She is less than a year old and has been on a bike ride in ten states - East Idaho News

She is less than a year old and has been on a bike ride in ten states

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April Vordermann is two weeks shy of being a year old, and she has been on bike rides in ten states, a number that not many kids triple her age could lay claim to.

Her parents, Bryon and Becky, started towing April in a Burley trailer when she was only a couple months old. She has tagged along on fat bike rides, gravel races, and bikepacking trips across the region. Bryon estimated that the family has ridden about 2,400 miles in the past year.

Bryon has been riding bikes his entire life and was once a professional BMX racer. Becky, an endurance runner and schoolteacher, just started last December, going for her and April’s first ride on Christmas Day.

“I didn’t think Becky would take off with it like she has. It’s really awesome,” Bryon said. “This year has changed my cycling for sure. I get to continue riding and do what I’ve done my whole life, and introduce Becky to something new. April doesn’t have to grow up to be a cyclist but it’s opening her up to the outdoors.”

As a baby raised in a bike trailer, April is happiest when she’s either in the middle of a ride or about to embark.

“If she’s cranky, we put her in the Burley,” Becky said. “She’s amazing in that thing. When we put on helmets, she starts smiling.”

bike baby
Courtesy Teton Valley News.

It’s been a learning process but with thousands of miles under their tires, the Vordermanns think they have a handle on the systems necessary to keep a tiny person safe and happy during multi-day trips in the woods, at the mercy of the elements, out of cell range, and towing used diapers.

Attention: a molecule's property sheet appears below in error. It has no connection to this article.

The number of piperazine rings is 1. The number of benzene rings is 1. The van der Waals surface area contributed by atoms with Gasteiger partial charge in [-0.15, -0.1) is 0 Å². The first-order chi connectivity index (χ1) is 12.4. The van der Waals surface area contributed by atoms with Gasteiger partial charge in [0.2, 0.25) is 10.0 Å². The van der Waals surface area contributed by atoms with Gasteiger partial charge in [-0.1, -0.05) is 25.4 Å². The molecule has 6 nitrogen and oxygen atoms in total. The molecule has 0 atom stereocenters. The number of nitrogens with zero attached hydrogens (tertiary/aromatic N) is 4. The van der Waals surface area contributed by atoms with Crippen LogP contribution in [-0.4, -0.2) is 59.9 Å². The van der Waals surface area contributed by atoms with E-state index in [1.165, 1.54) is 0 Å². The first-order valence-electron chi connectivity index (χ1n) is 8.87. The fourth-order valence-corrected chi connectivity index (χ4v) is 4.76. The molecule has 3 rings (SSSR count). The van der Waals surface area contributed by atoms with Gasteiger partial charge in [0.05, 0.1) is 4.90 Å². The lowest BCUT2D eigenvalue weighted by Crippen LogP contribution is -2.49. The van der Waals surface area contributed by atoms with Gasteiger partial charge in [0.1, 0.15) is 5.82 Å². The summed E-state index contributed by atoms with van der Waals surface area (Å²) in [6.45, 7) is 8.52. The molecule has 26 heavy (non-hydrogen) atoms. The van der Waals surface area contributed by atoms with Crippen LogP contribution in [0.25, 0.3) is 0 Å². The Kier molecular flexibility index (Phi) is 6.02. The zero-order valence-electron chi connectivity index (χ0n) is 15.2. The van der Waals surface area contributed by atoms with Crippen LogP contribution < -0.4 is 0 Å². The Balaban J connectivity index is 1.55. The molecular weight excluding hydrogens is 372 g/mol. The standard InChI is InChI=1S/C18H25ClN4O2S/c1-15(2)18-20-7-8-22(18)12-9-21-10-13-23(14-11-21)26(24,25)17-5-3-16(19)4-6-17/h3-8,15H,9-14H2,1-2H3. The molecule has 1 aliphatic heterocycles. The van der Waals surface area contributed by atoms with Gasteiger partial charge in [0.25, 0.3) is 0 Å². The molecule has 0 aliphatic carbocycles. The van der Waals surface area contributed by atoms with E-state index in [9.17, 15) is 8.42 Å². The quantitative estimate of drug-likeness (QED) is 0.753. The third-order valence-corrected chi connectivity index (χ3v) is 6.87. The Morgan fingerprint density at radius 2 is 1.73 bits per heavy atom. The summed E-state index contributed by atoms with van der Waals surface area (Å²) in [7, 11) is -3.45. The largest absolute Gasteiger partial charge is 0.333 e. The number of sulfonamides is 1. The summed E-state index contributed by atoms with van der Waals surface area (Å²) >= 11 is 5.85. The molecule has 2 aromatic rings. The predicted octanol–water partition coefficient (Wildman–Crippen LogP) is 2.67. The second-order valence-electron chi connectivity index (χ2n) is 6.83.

“We figured out that we have to pack it out if we pack it in. Turns out used diapers are a lot heavier.” Bryon said with a laugh.

They’ve encountered extreme heat in South Dakota, swarms of mosquitoes in Wisconsin, and steep hills in Teton Valley. During one ride on the back roads of Island Park, they came upon a large black bear.

“That really makes you think,” Bryon said. “But it’s all part of being out there.”

Their first family gravel race (and Becky and April’s first ever bike race) was in Sheridan, Wyo, earlier this summer. Since then they’ve raced in Ketchum and most recently completed Jay Petervary’s 60 mile Gravel Pursuit, which they described as the toughest event yet. They did several reconnaissance rides before the race, and the gravel roads in Island Park proved to be too rough and deep to ride on gravel bikes while towing the trailer. They opted for fat bikes instead.

Bryon towed the 70-pound Burley for 40 miles and Becky towed it for 20. They spent the last two hours riding in the rain, but April stayed warm and happy in her little bubble.

“We had to back the trailer up under the tent at the aid station to change her diaper,” Bryon remembered.

They finished the Gravel Pursuit in just under eight hours. Becky said that a summer full of riding helped her complete the event.

“I’ve had to work up to that,” she said.

The Vordermanns aren’t taking mud season off. They already have their permits for a three-day Thanksgiving trip around the White Rim in Utah. They’ll be doing several fat bike races at Togwotee, Grand Targhee, and Island Park, with and without the baby in tow. They’re looking forward to winter because singletrack is a lot easier to navigate with the Burley when it’s smooth snow, rather than rocky dirt. They also have ambitious goals for the future.

“We really want to spend a summer riding in Alaska in a couple years,” Bryon said. “We want this to be the norm: diaper changes on a blanket on the side of a dirt road.”

The Vordermanns have a blog called “Barefoot in the Burley: Growing Up a Trailer Baby” where they share stories and inspiration about life in the saddle. They really want to promote the family experience, to help other parents understand that having a child doesn’t have to spell the end of adventure.

“We’d love to connect with others who do the same kind of thing,” Becky said.

This article was originally published in the Teton Valley News. It is used here with permission.